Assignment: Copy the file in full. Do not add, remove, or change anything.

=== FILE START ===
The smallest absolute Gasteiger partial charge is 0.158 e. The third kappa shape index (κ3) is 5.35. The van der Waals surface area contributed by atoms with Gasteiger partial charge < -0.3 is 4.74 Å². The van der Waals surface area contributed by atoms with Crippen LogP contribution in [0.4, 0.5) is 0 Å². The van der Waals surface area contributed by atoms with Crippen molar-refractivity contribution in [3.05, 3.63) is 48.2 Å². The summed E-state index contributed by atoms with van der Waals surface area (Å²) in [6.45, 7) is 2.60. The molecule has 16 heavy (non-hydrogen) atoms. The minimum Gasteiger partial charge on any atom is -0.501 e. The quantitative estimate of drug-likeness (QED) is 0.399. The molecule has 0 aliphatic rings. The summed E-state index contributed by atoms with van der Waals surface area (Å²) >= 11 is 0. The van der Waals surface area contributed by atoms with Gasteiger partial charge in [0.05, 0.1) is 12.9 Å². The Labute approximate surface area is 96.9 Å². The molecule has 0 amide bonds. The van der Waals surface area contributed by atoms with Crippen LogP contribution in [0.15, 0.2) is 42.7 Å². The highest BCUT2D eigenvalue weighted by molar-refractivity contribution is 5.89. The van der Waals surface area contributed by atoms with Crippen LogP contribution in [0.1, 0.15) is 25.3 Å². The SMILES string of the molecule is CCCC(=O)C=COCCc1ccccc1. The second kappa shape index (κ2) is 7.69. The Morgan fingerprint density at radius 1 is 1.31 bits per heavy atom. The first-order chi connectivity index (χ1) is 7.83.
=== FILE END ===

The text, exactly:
The smallest absolute Gasteiger partial charge is 0.158 e. The third kappa shape index (κ3) is 5.35. The van der Waals surface area contributed by atoms with Gasteiger partial charge < -0.3 is 4.74 Å². The van der Waals surface area contributed by atoms with Crippen LogP contribution in [0.4, 0.5) is 0 Å². The van der Waals surface area contributed by atoms with Crippen molar-refractivity contribution in [3.05, 3.63) is 48.2 Å². The summed E-state index contributed by atoms with van der Waals surface area (Å²) in [6.45, 7) is 2.60. The molecule has 16 heavy (non-hydrogen) atoms. The minimum Gasteiger partial charge on any atom is -0.501 e. The quantitative estimate of drug-likeness (QED) is 0.399. The molecule has 0 aliphatic rings. The summed E-state index contributed by atoms with van der Waals surface area (Å²) >= 11 is 0. The van der Waals surface area contributed by atoms with Gasteiger partial charge in [0.05, 0.1) is 12.9 Å². The Labute approximate surface area is 96.9 Å². The molecule has 0 amide bonds. The van der Waals surface area contributed by atoms with Crippen LogP contribution in [0.15, 0.2) is 42.7 Å². The highest BCUT2D eigenvalue weighted by molar-refractivity contribution is 5.89. The van der Waals surface area contributed by atoms with Crippen LogP contribution in [0.1, 0.15) is 25.3 Å². The SMILES string of the molecule is CCCC(=O)C=COCCc1ccccc1. The second kappa shape index (κ2) is 7.69. The Morgan fingerprint density at radius 1 is 1.31 bits per heavy atom. The first-order chi connectivity index (χ1) is 7.83.